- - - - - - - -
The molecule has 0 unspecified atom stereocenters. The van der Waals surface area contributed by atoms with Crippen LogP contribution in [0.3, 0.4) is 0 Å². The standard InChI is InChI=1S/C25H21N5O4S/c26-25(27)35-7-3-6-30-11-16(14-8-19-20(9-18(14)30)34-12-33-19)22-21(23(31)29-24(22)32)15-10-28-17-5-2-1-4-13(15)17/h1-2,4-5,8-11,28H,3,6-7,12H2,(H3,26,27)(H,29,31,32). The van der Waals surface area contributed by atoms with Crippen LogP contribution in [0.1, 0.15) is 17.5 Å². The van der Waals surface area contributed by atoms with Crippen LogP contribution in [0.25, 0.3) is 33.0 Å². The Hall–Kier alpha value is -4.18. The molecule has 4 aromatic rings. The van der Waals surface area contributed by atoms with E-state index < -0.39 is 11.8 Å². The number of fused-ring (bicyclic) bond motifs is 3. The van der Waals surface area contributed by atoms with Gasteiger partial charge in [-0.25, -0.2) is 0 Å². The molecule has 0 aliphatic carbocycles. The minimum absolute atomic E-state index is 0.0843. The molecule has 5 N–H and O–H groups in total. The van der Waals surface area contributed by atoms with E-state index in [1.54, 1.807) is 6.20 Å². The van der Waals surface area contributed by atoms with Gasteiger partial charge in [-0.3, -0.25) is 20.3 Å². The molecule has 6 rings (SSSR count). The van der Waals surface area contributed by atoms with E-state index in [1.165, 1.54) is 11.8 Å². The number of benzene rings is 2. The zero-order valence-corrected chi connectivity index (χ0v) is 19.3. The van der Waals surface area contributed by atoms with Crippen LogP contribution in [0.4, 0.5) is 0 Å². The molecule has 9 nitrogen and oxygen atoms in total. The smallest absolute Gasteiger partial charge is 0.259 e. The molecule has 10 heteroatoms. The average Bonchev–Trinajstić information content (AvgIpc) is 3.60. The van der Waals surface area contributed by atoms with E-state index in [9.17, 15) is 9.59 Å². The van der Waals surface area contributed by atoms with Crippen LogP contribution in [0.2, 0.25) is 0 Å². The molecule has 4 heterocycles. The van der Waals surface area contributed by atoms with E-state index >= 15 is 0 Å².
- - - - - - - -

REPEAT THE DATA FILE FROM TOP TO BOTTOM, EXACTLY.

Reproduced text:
The molecule has 0 unspecified atom stereocenters. The van der Waals surface area contributed by atoms with Crippen LogP contribution in [0.3, 0.4) is 0 Å². The standard InChI is InChI=1S/C25H21N5O4S/c26-25(27)35-7-3-6-30-11-16(14-8-19-20(9-18(14)30)34-12-33-19)22-21(23(31)29-24(22)32)15-10-28-17-5-2-1-4-13(15)17/h1-2,4-5,8-11,28H,3,6-7,12H2,(H3,26,27)(H,29,31,32). The van der Waals surface area contributed by atoms with Crippen LogP contribution in [0.1, 0.15) is 17.5 Å². The van der Waals surface area contributed by atoms with Crippen LogP contribution in [0.25, 0.3) is 33.0 Å². The Hall–Kier alpha value is -4.18. The molecule has 4 aromatic rings. The van der Waals surface area contributed by atoms with E-state index < -0.39 is 11.8 Å². The number of fused-ring (bicyclic) bond motifs is 3. The van der Waals surface area contributed by atoms with Gasteiger partial charge in [-0.25, -0.2) is 0 Å². The molecule has 0 aliphatic carbocycles. The minimum absolute atomic E-state index is 0.0843. The molecule has 5 N–H and O–H groups in total. The van der Waals surface area contributed by atoms with E-state index in [1.54, 1.807) is 6.20 Å². The van der Waals surface area contributed by atoms with Gasteiger partial charge in [-0.3, -0.25) is 20.3 Å². The molecule has 6 rings (SSSR count). The van der Waals surface area contributed by atoms with E-state index in [1.165, 1.54) is 11.8 Å². The number of benzene rings is 2. The zero-order valence-corrected chi connectivity index (χ0v) is 19.3. The van der Waals surface area contributed by atoms with Crippen LogP contribution in [0.4, 0.5) is 0 Å². The molecule has 9 nitrogen and oxygen atoms in total. The smallest absolute Gasteiger partial charge is 0.259 e. The molecule has 10 heteroatoms. The average Bonchev–Trinajstić information content (AvgIpc) is 3.60. The van der Waals surface area contributed by atoms with E-state index in [9.17, 15) is 9.59 Å². The van der Waals surface area contributed by atoms with Crippen LogP contribution in [0.2, 0.25) is 0 Å². The molecule has 4 heterocycles. The van der Waals surface area contributed by atoms with E-state index >= 15 is 0 Å².